Advertisement

Generations of families enjoyed harness racing in Presque Isle.

Published: Apr. 4, 2022 at 9:39 AM EDT
Email This Link
Share on Pinterest
Share on LinkedIn

PRESQUE ISLE, Maine (WAGM) - Harness racing will no longer be part of the Northern Maine Fair. Officials have announced that they will be removing turns 1 and 2 and leveling that part of the track. Fair Board President Lynwood Winslow said they did everything they could to keep harness racing at the fair, but with the reduction from a nine day to a four day fair and the cost of operating a race meet made it not feasible to continue with racing. The removal of turns one and two will improve the safety of motor sports events and easier to control spectators and an opportunity to grow the agriculture displays with exhibits and food. Harness racing in the Star City has a very rich heritage that has been passed down from generation to generation.

The barns are empty quite a difference from years gone by when there were dozens of horses stabled at the track. Harness racing’s history in the County goes back 150 years and there have been generations of families involved in the sport, both as a hobby and as a business. Mike Cushing is the President of the Maine Harness Horsemen’s Association and has seen other historic tracks around the country go dark and end racing. He said this is a sad time for him and other horsemen who have spent time in Presque Isle.

(Mike Cushing):”So many outstanding horses and horsemen and families and generations of horsemen have come out of Aroostook County and Presque Isle. Churchills, Irelands, Duncans, Murchisons, Governor Reed. The history of harness racing in Aroostook runs very deep and this one is personal.”

They say that racing gets in your blood and for many families it was passed from generation to generation. Kim Ireland is a third-generation horseman (Kim Ireland):” Dad’s father I don’t know if you remember Vernon Ireland. He had horses and had a trotter who set the track record up there. Lightning Pick and that was back in 1966.” So many of the horsemen shared the same story of going to the races with family and friends and falling in love with the sport.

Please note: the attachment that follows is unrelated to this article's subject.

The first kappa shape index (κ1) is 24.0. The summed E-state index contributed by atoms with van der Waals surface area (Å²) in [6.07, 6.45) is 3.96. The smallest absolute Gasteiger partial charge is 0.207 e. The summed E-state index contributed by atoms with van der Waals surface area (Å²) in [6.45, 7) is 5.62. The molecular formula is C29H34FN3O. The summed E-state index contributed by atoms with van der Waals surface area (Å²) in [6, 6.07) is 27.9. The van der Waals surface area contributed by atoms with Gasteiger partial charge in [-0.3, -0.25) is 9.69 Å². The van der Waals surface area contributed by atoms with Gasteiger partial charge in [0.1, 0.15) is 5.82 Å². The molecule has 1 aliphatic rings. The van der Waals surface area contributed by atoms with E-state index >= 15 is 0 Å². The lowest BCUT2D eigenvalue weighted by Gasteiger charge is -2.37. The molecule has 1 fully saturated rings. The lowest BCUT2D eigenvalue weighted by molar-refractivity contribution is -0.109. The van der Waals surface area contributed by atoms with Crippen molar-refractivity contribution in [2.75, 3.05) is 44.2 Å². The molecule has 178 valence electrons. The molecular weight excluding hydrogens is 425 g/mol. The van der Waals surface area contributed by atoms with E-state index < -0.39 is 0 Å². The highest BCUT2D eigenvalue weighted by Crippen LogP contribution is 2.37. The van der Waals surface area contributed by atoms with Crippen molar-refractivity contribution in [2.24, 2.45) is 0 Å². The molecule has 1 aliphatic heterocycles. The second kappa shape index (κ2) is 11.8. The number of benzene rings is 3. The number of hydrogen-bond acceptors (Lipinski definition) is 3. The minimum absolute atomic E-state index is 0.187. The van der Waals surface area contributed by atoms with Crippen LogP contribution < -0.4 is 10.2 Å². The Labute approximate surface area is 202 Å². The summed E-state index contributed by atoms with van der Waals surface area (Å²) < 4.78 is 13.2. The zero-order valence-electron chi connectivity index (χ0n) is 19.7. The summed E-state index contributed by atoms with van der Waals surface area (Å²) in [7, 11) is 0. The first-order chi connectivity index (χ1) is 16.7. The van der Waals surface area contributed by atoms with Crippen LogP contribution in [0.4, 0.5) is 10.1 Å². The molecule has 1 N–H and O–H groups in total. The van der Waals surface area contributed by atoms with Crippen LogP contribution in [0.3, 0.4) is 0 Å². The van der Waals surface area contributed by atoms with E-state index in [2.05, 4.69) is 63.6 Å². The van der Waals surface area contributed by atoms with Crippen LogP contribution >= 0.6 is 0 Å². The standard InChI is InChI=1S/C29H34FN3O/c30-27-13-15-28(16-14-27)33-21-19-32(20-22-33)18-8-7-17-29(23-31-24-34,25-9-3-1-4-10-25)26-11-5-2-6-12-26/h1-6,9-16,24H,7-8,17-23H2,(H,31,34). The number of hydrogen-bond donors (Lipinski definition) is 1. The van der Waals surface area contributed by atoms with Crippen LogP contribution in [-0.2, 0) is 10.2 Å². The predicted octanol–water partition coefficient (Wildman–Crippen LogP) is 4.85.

Ireland:” I started going to the barn with Dad when I was five years old. I had a big love of the horses.”

(Dirk Duncan):” I remember back in the days when I was five or six years old my grandfather would take me to the races. It’s been a great history over the years. I understand times change and it is going to be sad to see it go.”

(Neal Grass):” We had relatives that raced and we always enjoyed going to the races. It was fun.”

(McGwire Sowers):” That is where they came and the family got together. Presque Isle was always the start of the summer.”

Bo Sowers grew up in New Brunswick,but spent a lot of time in Presque Isle and the track has a special meaning to him.

(Bo Sowers):” My very first drive was at Presque Isle. It happened to be a win which was all so good. I got my start there it wasn’t New Brunswick.”

While the Northern Maine Fair hosted six days of racing a year. In the past there were extended meets held at the track. the most recent in the 80′s 90′s when the County raceway held two nights of racing a week throughout the summer.

Duncan:” Mid 80′s when I drove my first horse at the Northern Maine Fair. Ray Ireland gave me my first drive.The first one didn’t go so well, but I did win my next race.” Kim Ireland’s father Ray trained several horses who had success from Maine to Kentucky. The Irelands horses held several track records around the state and Kim was involved in many memorable races including this one with Fred and Barney back in 1997.

Ireland:” Set some track records with Mr Nice Guy. He had the track record of 1:55. Fred and Barney had a couple of close calls to break the track record. Ce Cedille beat me by a head and then Valiant Towner one year. Pine Magic set the track record on the trot.”

It’s a sad day for everyone involved in the sport and everyone who enjoyed an afternoon at the races on a hot summer day. Grass:” Take the fence down and bulldoze the ends of the track. That is permanent. There was always a little glimmer of hope that they might eventually come back and have racing again, but......

Copyright 2022 WAGM. All rights reserved.